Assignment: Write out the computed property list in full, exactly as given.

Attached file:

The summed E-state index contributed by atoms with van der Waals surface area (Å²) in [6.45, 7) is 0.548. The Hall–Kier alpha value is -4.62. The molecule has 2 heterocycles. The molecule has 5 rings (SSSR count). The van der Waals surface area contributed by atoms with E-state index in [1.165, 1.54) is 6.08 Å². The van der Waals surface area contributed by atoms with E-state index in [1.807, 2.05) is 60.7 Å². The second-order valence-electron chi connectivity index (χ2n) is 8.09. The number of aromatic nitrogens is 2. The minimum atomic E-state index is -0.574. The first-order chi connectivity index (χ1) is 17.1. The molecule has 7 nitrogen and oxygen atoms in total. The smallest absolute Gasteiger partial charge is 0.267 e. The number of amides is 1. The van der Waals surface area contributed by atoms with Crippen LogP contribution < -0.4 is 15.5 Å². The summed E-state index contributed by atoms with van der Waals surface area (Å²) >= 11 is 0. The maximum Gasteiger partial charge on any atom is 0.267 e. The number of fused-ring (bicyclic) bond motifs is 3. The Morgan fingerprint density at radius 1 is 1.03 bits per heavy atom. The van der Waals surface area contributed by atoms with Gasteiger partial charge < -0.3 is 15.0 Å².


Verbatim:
The summed E-state index contributed by atoms with van der Waals surface area (Å²) in [6.45, 7) is 0.548. The Hall–Kier alpha value is -4.62. The molecule has 2 heterocycles. The molecule has 5 rings (SSSR count). The van der Waals surface area contributed by atoms with E-state index in [1.165, 1.54) is 6.08 Å². The van der Waals surface area contributed by atoms with E-state index in [1.807, 2.05) is 60.7 Å². The second-order valence-electron chi connectivity index (χ2n) is 8.09. The number of aromatic nitrogens is 2. The minimum atomic E-state index is -0.574. The first-order chi connectivity index (χ1) is 17.1. The molecule has 7 nitrogen and oxygen atoms in total. The smallest absolute Gasteiger partial charge is 0.267 e. The number of amides is 1. The van der Waals surface area contributed by atoms with Crippen LogP contribution < -0.4 is 15.5 Å². The summed E-state index contributed by atoms with van der Waals surface area (Å²) >= 11 is 0. The maximum Gasteiger partial charge on any atom is 0.267 e. The number of fused-ring (bicyclic) bond motifs is 3. The Morgan fingerprint density at radius 1 is 1.03 bits per heavy atom. The van der Waals surface area contributed by atoms with Gasteiger partial charge < -0.3 is 15.0 Å².